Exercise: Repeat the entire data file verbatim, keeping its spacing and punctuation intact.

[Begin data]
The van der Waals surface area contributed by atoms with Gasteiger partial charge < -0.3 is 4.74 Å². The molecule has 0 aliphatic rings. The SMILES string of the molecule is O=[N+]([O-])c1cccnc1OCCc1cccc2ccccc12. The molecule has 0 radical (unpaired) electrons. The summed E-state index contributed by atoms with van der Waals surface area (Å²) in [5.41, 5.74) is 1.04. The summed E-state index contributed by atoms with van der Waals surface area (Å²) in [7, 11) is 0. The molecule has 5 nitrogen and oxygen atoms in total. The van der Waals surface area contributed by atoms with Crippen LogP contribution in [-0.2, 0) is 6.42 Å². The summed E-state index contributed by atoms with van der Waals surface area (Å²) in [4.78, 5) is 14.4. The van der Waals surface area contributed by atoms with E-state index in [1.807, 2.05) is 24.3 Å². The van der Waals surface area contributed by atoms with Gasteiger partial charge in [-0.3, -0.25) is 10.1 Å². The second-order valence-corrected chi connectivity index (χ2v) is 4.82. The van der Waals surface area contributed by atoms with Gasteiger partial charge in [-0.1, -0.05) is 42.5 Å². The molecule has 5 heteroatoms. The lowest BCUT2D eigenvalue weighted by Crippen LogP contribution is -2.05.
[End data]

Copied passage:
The van der Waals surface area contributed by atoms with Gasteiger partial charge < -0.3 is 4.74 Å². The molecule has 0 aliphatic rings. The SMILES string of the molecule is O=[N+]([O-])c1cccnc1OCCc1cccc2ccccc12. The molecule has 0 radical (unpaired) electrons. The summed E-state index contributed by atoms with van der Waals surface area (Å²) in [5.41, 5.74) is 1.04. The summed E-state index contributed by atoms with van der Waals surface area (Å²) in [7, 11) is 0. The molecule has 5 nitrogen and oxygen atoms in total. The van der Waals surface area contributed by atoms with Crippen LogP contribution in [-0.2, 0) is 6.42 Å². The summed E-state index contributed by atoms with van der Waals surface area (Å²) in [4.78, 5) is 14.4. The van der Waals surface area contributed by atoms with E-state index in [1.807, 2.05) is 24.3 Å². The van der Waals surface area contributed by atoms with Gasteiger partial charge in [-0.3, -0.25) is 10.1 Å². The second-order valence-corrected chi connectivity index (χ2v) is 4.82. The van der Waals surface area contributed by atoms with Gasteiger partial charge in [-0.1, -0.05) is 42.5 Å². The molecule has 5 heteroatoms. The lowest BCUT2D eigenvalue weighted by Crippen LogP contribution is -2.05.